So my wife you know and my daughters, we were all feeling for him, him being their teacher and with all the things that had been happening to him with all the small kids. He was a man of the people, people liked him, even though when it came to teaching, everyone said he wasn’t that good. But he was very knowledgeable and had all kinds of different stories that were really of interest to the students, but when it came to teaching itself he was not that good but still everyone liked him so much. As soon as the wife died he remarried again for the third time to a woman who already had two kids. So they married but it was not formalized and so that was why I had to go to the dowry wedding. He probably has HIV” whispered Mr. Kibani, “because people were saying that before the second wife even got sick that Mr Morongo had HIV. And later on the baby that he had been left with also died. But the other kids are fine.”

Mr Kibani’s rubbed his forehead hard and continued “Just before the second wife passed on he had retired, and taken his pension. He tried to become a local councilor but he lost at the election, which was a big blow to him as he had spent about half of all of his pension money on the attempt.  If he had he been elected then his future would be secure as there was always money for roads and community projects and lots of ways to keep some of the money for the councilors involved. His election attempt had been an investment in his future. It is just what the politicians are doing all over Kenya, they invest their money in the elections and if elected they can pay themselves back tenfold. So he lost. Most people who take a pension invest the money in improving their home or their land but he didn’t do any of that. So it hit him very hard with the loss and the loss of the money. At some point he became involved in a nearby flower farm. There was a time when a local guy was stealing stuff from that farm and bringing it to him and he would sell the things in the town. And he was caught. It was not that he was so dishonest but the thing with losing all that money he got a bit funny. And he wasn’t feeling himself and the condition of the wife and of the money. So he went to remand and then to prison for around 4 months. So the new wife now has seven children to care for. But a few are old enough to take care of themselves. Mr. Morongo is 62 or 63 and his hair had gone grey from the stress and he is bound to die young as he has left so much trouble behind. The third wife has started a simple  little day school but no one seems to know how it is going or how she will survive. So that is the story of Mr. Morongo, poor fellow.”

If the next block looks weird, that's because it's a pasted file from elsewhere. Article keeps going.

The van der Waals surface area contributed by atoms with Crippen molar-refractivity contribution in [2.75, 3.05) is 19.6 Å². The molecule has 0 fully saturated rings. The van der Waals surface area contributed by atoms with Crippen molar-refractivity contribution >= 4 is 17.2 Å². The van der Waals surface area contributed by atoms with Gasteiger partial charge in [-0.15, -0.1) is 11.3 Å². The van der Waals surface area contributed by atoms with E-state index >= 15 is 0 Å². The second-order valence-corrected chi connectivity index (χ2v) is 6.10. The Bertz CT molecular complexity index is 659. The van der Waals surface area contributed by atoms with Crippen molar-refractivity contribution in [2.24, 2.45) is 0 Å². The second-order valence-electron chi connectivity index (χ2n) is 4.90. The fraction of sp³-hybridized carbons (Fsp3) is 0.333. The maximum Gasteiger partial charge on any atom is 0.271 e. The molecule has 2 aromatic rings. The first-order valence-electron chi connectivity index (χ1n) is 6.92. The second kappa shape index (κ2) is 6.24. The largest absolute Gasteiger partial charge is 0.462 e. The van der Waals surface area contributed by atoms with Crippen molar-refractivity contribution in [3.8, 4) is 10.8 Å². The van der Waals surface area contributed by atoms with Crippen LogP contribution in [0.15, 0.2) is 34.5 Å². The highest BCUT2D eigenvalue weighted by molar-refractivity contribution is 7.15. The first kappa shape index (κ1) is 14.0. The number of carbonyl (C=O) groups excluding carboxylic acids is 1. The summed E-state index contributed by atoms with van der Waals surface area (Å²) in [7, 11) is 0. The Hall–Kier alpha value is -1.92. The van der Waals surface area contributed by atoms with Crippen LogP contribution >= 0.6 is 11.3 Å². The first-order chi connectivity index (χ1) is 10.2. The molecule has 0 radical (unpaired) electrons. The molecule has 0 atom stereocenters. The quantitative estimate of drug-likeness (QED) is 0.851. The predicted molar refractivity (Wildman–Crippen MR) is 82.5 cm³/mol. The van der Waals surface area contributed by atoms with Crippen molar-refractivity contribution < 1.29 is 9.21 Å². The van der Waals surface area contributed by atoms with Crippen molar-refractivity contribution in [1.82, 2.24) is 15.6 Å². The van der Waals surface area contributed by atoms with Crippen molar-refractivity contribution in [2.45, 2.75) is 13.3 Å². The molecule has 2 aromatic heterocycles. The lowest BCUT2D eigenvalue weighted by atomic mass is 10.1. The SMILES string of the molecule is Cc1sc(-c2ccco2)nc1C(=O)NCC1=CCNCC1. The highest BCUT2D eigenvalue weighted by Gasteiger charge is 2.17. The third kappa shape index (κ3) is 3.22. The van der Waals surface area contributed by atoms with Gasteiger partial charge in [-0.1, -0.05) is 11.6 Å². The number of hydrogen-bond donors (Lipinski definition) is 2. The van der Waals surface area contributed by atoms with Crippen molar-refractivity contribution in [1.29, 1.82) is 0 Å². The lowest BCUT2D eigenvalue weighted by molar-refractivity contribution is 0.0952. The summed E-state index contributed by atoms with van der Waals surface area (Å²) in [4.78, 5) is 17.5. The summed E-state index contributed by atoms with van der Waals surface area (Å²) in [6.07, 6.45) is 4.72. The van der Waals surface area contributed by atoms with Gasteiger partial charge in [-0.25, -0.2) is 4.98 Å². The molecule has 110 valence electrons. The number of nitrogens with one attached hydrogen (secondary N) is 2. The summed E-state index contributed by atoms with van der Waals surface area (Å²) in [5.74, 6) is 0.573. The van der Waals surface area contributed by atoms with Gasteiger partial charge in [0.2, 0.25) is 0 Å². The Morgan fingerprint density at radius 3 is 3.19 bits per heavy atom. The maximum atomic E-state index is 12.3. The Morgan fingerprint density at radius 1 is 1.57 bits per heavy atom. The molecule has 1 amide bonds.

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Towards the End of Summer

Postcard from the Black Sea

It was towards the end of summer. Liezel and I drove towards the Georgian boarder, it was before we were married and she had to leave Armenia and then re-enter with another four month tourist visa. We decided to make the trip a holiday and stay a few nights on the Georgian Black Sea coast near Batumi. On the way to the border we pass through small Armenian roadside towns’ boxy cinderblock and concreate houses with cracked walls and broken roofs and windows and doors with angles from a kids drawing and now beyond care and hope. They are on dirt potholed side roads with drainage making muddy patches even though its dusty summer. And on chimneys and the tops of electrical poles stork nests the size of truck tires made from sticks. These are the baby delivering white storks, I saw them in the spring standing in their nests often with one or two grown babies of their own, their wings and bodies tipped with black. Now they are just in ones or twos waiting to return to India. In Western Europe these storks fly up from sub-Saharan Africa and some of those arriving in Germany have been found nesting with African arrows still in them. The Germans call these Pfeilstorch or “arrow stork”. I can’t quite put my finger on it but for me there is something very moving about a bird that flies thousands of miles with an arrow in its neck to nest. I think it is something about the choicelessness of doing that thing that must be done. And that maybe too often I think I am too clever to do that thing and find a way to do another more comfortable or distracting thing instead.

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So we get to the flat land desolate border crossings at Bavra, its hot and dry, exit Armenia enter Georgia, they stamp us through.  On the Georgian side we go on to pass through few towns over the next hour, old Russian looking yet chaotic and lonely as a bag lady’s shopping trolley.

Then out of Akhalkalaki, winding decent and driving with a valley of Ash and Birch, Oak and Dogwood random and perfect along the banks and river flats of the fast flowing rock jumping stream. And around a corner on the other side of the stream, a mediaeval stone castle on a high cliff. And I feel like a stranger and part of it all the same; somehow big for being there and small as a grain of sand when I think of the lives and lives that a thousand years ago lived in the castle or grew grapes on the long abandoned terraces on the hills opposite and of this dust of their important lives. And the 50,000 people who lived in the now abandoned cave city of Vardzia just off to the west, gone.

We take a detour about four kilometers up the steep valley wall to the little village of Saros. And high on an overlooking cliff we find the 7th Century monastery of The Archangel.  In the churchyard are a couple of young nuns with cheeks the color of robin breasts , long black hair and flowing black habits wielding big grim reaper scythes  through long yellow dry grass. Leaning back they carry stacked armfuls of straw to stone stables behind. I want to take their photograph but they motion me no.